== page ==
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Bell v. Countrywide Home Loans, Inc.

United States District Court, W.D. Kentucky, Paducah Division

June 12, 2014

DENNIS BELL, Plaintiff,
v.
COUNTRYWIDE HOME LOANS, INC., et al., Defendants.

MEMORANDUM OPINION AND ORDER

JOSEPH H. McKINLEY, Jr., District Judge.

This matter is before the Court on the Motion to Dismiss [DN 4] of Countrywide Home Loans, Inc., Bank of America Corporation, and BAC Home Loans Servicing, LP (collectively, the "Defendants"). Plaintiff Bell has responded [DN 5]. Thus, this matter is ripe for decision. For the following reasons, the Defendants' motion to dismiss [DN 4] is GRANTED.

I. BACKGROUND

In this action, Plaintiff Bell challenges the Defendants' standing to foreclose on his three rental properties. Plaintiff generally alleges that fraud was perpetrated by the Defendants in the parties' prior state-court foreclosure proceeding, preventing him from obtaining "a fair and just result." (Compl. [DN 1] ¶ 6.) In specific, Plaintiff alleges fraud as to the ownership of the subject mortgages. According to Plaintiff, the Defendants "asserted that they were the owners of the mortgages" when, in fact, the mortgages had not been assigned to them. (Id. ¶ 9.) Plaintiff also alleges that the Defendants later attempted to cure the problem of not owning the mortgages by getting fraudulent assignments via the Mortgage Electronic Registration System. (Id. ¶ 14.)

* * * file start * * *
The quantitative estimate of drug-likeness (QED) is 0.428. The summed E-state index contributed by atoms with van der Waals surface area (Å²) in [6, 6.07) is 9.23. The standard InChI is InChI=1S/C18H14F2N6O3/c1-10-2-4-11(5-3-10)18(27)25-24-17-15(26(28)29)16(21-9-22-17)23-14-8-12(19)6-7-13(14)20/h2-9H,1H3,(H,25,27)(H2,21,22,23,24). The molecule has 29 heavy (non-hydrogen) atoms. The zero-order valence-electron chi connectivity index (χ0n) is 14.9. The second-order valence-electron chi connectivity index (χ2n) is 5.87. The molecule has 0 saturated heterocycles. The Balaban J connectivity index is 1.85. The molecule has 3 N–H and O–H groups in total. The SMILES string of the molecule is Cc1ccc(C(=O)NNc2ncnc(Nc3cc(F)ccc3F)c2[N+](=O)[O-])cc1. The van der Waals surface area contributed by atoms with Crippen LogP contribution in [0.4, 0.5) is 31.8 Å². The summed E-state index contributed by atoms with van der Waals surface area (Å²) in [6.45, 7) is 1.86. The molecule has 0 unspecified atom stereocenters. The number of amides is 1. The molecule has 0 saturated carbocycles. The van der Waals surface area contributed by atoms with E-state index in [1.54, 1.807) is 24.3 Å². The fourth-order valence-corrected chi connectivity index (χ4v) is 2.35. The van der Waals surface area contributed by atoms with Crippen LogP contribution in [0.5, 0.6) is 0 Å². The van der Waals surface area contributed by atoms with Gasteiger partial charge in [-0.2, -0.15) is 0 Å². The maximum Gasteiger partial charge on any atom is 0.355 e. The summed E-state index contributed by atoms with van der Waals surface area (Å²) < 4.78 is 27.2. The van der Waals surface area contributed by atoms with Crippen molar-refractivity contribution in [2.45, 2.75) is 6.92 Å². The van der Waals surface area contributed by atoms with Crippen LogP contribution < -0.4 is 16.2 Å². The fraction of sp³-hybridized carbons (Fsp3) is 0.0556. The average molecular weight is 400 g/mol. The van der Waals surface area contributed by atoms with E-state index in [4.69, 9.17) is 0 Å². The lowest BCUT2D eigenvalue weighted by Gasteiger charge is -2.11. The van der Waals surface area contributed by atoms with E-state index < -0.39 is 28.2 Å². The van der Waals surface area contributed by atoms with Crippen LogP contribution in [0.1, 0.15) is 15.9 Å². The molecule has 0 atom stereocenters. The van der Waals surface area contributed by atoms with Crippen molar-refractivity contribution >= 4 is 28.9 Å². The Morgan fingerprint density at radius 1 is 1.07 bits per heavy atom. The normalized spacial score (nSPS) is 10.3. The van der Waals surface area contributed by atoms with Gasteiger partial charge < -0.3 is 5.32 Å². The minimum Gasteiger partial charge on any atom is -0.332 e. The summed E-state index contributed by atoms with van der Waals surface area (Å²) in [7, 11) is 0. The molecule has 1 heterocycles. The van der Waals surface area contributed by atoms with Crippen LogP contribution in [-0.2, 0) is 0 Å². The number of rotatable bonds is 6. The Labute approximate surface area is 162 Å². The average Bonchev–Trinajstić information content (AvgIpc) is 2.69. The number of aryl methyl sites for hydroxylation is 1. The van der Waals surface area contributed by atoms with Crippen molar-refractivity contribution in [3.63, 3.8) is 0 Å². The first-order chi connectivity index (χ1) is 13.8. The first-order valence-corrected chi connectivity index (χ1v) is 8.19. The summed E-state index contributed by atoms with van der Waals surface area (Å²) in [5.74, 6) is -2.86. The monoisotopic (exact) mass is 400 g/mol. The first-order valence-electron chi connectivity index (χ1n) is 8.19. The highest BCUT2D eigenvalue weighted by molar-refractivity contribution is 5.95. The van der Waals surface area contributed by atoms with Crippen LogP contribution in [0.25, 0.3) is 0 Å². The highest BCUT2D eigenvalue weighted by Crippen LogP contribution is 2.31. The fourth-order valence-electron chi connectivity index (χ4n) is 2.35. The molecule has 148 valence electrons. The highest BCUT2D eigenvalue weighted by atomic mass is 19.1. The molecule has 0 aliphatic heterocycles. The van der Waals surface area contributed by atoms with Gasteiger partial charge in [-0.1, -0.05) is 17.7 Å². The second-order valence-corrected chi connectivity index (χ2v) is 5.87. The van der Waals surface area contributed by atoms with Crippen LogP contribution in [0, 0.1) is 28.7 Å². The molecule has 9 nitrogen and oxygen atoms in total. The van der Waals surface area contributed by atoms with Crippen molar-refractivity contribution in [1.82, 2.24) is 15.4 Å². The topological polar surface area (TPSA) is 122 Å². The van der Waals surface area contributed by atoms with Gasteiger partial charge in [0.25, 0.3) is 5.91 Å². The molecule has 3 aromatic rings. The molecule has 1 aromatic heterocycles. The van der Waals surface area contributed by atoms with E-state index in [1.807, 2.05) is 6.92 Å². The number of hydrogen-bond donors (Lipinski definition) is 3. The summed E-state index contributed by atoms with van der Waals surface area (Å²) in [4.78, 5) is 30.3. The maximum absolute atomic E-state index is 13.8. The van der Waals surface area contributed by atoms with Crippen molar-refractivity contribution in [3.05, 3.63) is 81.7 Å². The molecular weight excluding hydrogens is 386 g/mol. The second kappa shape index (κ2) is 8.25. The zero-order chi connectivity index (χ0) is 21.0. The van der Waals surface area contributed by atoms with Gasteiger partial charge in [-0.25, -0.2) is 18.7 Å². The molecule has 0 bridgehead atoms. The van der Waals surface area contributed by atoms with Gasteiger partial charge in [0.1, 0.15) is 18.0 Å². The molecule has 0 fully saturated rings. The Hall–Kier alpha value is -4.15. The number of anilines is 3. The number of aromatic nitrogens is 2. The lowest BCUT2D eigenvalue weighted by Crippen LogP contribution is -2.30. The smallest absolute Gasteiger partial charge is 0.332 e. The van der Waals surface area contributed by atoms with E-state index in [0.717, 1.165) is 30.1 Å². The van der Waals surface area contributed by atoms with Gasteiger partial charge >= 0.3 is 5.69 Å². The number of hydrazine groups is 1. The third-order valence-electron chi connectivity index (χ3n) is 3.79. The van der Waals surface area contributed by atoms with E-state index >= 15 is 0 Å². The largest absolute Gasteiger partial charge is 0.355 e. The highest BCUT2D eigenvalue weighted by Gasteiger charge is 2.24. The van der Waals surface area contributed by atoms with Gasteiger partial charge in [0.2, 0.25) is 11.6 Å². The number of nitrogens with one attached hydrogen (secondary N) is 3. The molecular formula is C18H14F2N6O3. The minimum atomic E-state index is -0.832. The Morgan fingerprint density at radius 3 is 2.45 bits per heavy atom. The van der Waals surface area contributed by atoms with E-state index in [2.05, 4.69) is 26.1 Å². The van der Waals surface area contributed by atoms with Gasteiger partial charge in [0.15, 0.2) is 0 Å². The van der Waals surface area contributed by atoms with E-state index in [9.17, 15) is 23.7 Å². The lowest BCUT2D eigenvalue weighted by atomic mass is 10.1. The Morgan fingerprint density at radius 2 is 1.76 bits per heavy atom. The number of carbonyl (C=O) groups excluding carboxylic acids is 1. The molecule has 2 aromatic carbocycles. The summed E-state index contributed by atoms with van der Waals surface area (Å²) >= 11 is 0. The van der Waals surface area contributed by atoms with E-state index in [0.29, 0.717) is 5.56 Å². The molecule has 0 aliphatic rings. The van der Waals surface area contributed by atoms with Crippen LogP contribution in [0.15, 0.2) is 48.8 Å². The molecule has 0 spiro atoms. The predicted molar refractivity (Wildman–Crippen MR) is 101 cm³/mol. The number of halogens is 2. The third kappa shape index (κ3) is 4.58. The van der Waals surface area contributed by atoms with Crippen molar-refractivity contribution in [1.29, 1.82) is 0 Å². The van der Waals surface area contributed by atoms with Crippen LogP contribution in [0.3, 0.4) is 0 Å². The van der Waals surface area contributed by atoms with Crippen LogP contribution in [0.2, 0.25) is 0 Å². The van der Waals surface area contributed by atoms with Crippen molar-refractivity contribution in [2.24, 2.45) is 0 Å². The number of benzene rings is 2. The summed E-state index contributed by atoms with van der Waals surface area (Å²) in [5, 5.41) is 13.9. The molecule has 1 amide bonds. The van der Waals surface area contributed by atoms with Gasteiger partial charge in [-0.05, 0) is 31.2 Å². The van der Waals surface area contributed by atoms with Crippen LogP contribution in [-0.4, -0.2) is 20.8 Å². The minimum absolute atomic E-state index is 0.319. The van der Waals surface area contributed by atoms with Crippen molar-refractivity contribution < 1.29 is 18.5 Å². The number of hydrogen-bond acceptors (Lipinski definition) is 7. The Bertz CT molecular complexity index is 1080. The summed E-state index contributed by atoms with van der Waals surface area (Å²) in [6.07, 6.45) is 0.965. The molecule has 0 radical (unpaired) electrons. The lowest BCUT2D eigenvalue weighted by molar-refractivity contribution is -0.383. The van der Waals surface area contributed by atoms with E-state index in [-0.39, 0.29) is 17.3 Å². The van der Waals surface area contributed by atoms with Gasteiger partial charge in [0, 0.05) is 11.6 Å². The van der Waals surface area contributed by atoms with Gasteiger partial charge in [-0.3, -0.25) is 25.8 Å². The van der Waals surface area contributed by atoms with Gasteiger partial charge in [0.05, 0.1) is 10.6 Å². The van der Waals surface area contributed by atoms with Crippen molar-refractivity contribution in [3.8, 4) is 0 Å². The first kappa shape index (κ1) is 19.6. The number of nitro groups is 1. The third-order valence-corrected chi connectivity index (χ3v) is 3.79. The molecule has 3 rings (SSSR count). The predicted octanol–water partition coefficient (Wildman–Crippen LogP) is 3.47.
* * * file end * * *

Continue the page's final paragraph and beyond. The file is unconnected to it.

The Defendants argue that the Court should dismiss Plaintiff Bell's complaint because: (1) he has not effected proper service under Fed.R.Civ.P. 12(b)(5); (2) pursuant to the Rooker-Feldman doctrine, the Court lacks subject-matter jurisdiction over Plaintiff's attempt to challenge the state-court judgment; (3) Plaintiff's claims are barred by the doctrine of res judicata; and (4) in any event, Plaintiff has failed to state a claim upon which relief can be granted. (See Mem. in Supp. of Defs.' Mot. to Dismiss [DN 4-1] 10.)

II. PROCEDURAL BACKGROUND

In early 2006, Countrywide declared three mortgages in default and foreclosed against Plaintiff Bell in the McCracken Circuit Court. The actions were consolidated into a single action in October 2006. (See Mem. Op. & Order [DN 4-2] 2.) Bell counterclaimed against Countrywide alleging several claims, including a fraud claim as to Countrywide's ownership of the mortgages. (State-Ct. Ans. & Countercl. [DN 4-3].) Bell also sought declaratory relief and punitive damages. (Id.) Subsequently, Bell obtained a default judgment on his counterclaims. This judgment was later set aside by the McCracken Circuit Court. (State-Ct. Order Vacating Default J. [DN 4-7].)

In the midst of this state-court litigation, Bell filed a lengthy complaint in this Court. Among other claims, Bell alleged a fraud claim premised on the accusation that Countrywide did not hold an actual interest in the mortgages. (Bell v. Countrywide Home Loans, Inc., No. 5:08-cv-00167-JHM [DN 1] 17-18.) In a February 4, 2009 stay order, this Court noted that the claims and issues asserted by Bell in the federal action were "virtually identical" to those already at issue in the state-court foreclosure action. (See id. [DN 48] at 4.) Accordingly, this Court stayed the federal action pending resolution of the parallel, ongoing state-court proceedings. (Id. at 9.)